ASTM C297 Tensile Testing for Sandwich Panels

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ASTM C297 Tensile Testing for Sandwich Panels

Sandwich panels are a composite material created by attaching two thin skins to a lightweight but thick core. They are preferred for their high bending stiffness and overall low density, but tend to be weaker materials in regard to tensile strength. Therefore, they can be tested for their flatwise tensile strength using ASTM C297.

Flatwise tensile strength of sandwich panels is a measure of the strength between the substrate and the core material, or the bond between core and facings of an assembled sandwich panel. Core material forms included in ASTM C297 can include those with continuous bonding surfaces (such as balsa wood and foams) as well as those with discontinuous bonding surfaces (such as honeycomb).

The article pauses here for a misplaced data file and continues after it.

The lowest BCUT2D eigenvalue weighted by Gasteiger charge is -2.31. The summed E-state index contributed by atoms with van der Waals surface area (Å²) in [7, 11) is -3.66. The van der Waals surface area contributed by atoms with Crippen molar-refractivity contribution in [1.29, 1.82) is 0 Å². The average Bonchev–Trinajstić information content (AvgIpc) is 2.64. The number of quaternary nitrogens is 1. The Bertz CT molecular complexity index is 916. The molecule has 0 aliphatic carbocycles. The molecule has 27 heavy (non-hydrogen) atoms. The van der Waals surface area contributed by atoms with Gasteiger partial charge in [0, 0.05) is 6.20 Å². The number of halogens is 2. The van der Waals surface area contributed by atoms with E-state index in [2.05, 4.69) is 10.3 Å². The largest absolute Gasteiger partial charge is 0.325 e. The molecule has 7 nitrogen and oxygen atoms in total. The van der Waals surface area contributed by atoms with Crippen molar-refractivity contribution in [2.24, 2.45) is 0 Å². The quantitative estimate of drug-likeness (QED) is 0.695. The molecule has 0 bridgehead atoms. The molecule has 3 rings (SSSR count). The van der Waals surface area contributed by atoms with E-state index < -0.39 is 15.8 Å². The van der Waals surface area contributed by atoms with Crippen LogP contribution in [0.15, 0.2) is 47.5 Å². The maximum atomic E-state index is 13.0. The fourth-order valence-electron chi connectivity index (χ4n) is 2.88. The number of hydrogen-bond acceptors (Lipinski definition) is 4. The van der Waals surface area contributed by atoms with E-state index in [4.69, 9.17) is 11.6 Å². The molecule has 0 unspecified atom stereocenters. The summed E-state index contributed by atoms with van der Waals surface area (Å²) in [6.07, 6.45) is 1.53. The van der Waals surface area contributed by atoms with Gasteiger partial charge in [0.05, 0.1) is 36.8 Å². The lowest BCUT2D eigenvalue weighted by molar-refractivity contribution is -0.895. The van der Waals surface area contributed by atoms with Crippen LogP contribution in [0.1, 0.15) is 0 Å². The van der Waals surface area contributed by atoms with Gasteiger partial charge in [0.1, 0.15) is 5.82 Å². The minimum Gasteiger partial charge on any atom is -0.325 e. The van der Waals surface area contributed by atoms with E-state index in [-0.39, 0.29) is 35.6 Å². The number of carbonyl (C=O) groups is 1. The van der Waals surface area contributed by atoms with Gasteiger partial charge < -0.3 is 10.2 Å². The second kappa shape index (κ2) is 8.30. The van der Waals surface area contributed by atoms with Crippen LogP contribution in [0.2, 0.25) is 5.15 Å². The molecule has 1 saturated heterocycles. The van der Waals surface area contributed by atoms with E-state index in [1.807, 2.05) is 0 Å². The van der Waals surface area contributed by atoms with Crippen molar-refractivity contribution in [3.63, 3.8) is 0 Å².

In general, poor material fabrication practices, lack of control of fiber alignment, and damage induced by improper specimen machining are known causes of high data scatter in composites. When it comes to preparing sandwich composite specimens in particular, watch out for incomplete or nonuniform core bonding to facings, misalignment of core and facing elements, the existence of joints, voids or other core and facing discontinuities, out-of-plane curvature, facing thickness variation, and surface roughness.

The test consists of subjecting a sandwich construction to a tensile load normal to the plane of the sandwich, such load being transmitted to the sandwich through thick loading blocks bonded to the sandwich facings or directly to the core. When watching for a rupture, the only acceptable failure modes for flatwise tensile strength are those which are in the internal sandwich construction. Failure of the loading block-to-sandwich bond is not an acceptable failure mode.